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Interpretation Response #09-0306 ([Hazmat Resources, Inc.] [Mr. Danny Shelton])

Below is the interpretation response detail and a list of regulations sections applicable to this response.

Interpretation Response Details

Response Publish Date:

Company Name: Hazmat Resources, Inc.

Individual Name: Mr. Danny Shelton

Location State: NC Country: US

View the Interpretation Document

Response text:

November 9, 2010



Mr. Danny Shelton

Hazmat Resources, Inc.

10104 Creedmoor Road

Raleigh, NC 27615

Ref. No. 09-0306

Dear Mr. Shelton,

This responds to your letter dated December 15, 2009 requesting clarification of the Hazardous Materials Regulations (HMR; 49 CFR Parts 171-180) applicable to cargo tanks. Specifically, you describe three scenarios and ask several specific questions for each scenario. The scenarios and questions are paraphrased and answered as follows:

Scenario 1

A motor carrier offers an MC 331 cargo tank motor vehicle to a facility and requests that it perform the required annual tests.

Q1) Is the CT facility required to open the tank and inspect the inside of the cargo tank for evidence that the tank has transported lading corrosive to the tank?

A1) No. The CT facility may rely on information provided by the owner/user of the cargo tank to determine if the cargo tank was used to transport material corrosive to the tank. However, the CT facility may elect to perform examinations or tests to determine if the tank transported materials that are corrosive to the tank and/or valves.

Q2) If a motor carrier advised a CT facility that its tank (MC 331 NQT cargo tank motor vehicle constructed of SA 612 material) was used to transport compressed gas that contained hydrogen sulfide, would an internal inspection be required annually and would a thickness test be required every two years?

A2) Yes. The phrase "corrosive to the tank or valve" means that the lading has been shown through experience or test data to reduce the thickness of the material of construction of the tank wall or valve (see § 180.403). Experience and test data have shown that hydrogen sulfide is corrosive to carbon steel.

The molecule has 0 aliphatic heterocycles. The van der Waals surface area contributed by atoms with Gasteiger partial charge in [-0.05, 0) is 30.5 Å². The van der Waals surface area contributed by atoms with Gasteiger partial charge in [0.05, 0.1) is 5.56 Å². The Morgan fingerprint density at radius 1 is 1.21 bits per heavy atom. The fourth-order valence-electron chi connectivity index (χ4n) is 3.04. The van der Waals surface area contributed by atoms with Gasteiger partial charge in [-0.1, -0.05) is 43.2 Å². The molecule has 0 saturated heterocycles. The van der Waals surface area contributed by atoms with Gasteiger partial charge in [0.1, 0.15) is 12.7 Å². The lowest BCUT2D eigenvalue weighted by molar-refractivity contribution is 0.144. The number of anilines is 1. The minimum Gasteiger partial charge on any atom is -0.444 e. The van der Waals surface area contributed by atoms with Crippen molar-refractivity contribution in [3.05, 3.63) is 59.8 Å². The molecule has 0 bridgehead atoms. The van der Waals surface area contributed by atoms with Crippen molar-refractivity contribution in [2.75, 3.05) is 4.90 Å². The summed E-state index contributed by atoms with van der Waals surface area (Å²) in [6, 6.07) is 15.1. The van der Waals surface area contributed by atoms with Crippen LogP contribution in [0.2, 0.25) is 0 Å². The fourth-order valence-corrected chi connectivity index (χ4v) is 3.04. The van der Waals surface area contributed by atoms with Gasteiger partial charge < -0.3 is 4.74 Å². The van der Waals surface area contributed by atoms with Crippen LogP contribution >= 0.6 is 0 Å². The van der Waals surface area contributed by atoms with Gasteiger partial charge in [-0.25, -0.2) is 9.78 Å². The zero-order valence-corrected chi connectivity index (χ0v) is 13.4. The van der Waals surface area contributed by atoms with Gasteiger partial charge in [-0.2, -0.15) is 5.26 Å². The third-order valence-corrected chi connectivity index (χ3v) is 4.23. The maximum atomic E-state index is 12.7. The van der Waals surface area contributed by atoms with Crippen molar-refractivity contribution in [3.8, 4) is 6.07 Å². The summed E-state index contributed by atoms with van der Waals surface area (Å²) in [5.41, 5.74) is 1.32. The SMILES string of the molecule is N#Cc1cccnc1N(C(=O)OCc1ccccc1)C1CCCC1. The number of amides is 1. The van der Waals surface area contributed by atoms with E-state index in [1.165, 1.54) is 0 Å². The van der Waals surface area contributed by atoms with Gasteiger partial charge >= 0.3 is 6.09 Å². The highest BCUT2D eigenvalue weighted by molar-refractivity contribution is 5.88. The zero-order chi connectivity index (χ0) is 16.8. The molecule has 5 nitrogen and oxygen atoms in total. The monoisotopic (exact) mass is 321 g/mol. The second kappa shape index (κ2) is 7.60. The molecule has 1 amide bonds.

Q3) If a product causes stress corrosion cracking on the cargo tank wall is that considered corrosive to the tank? If the answer is "yes," does that mean that an internal inspection is required annually and thickness testing is required every two years?

A3) Yes, stress corrosion cracking on the cargo tank wall is considered a condition that results from material that is corrosive to the tank. All tests and inspections for cargo tanks that transport materials "corrosive to the tank" must be performed in accordance with the schedule specified in Part 180.

Scenario 2

A motor carrier offers a DOT 407 unlined cargo tank constructed of 316L Stainless to a CT facility for an annual inspection. The tank was cleaned and purged and all placards were removed before transporting the tank to the facility and it has been determined this tank transports a material that is classified as a corrosive material.

Q1) If a material is classed as a Class 8 (Corrosive) material, does this mean the material is corrosive to the material of construction of the cargo tank wall and the material of construction of the valve?

A1) No. The phrase "corrosive to the tank" is explicitly defined in § 180.403 and is not related to the definition of a Class 8 (Corrosive) material in § 173.136.

Q2) Who is responsible for making the determination that the cargo tank was transporting a material that was corrosive to the tank or valve?

A2) It is the owner and/or user"s responsibility to ensure that the cargo tank is periodically tested and inspected in accordance with Part 180. Thus, it is the responsibility of the owner and/or user to determine if the cargo tank transports material corrosive to the tank for the purpose of testing and inspection.

Q3) What tests are required to be performed to confirm the tank was transporting a material corrosive to the tank or valve? If the cargo tank was designed to transport corrosive material without a liner, is that sufficient to make the determination that the material is not corrosive to the cargo tank wall or valve?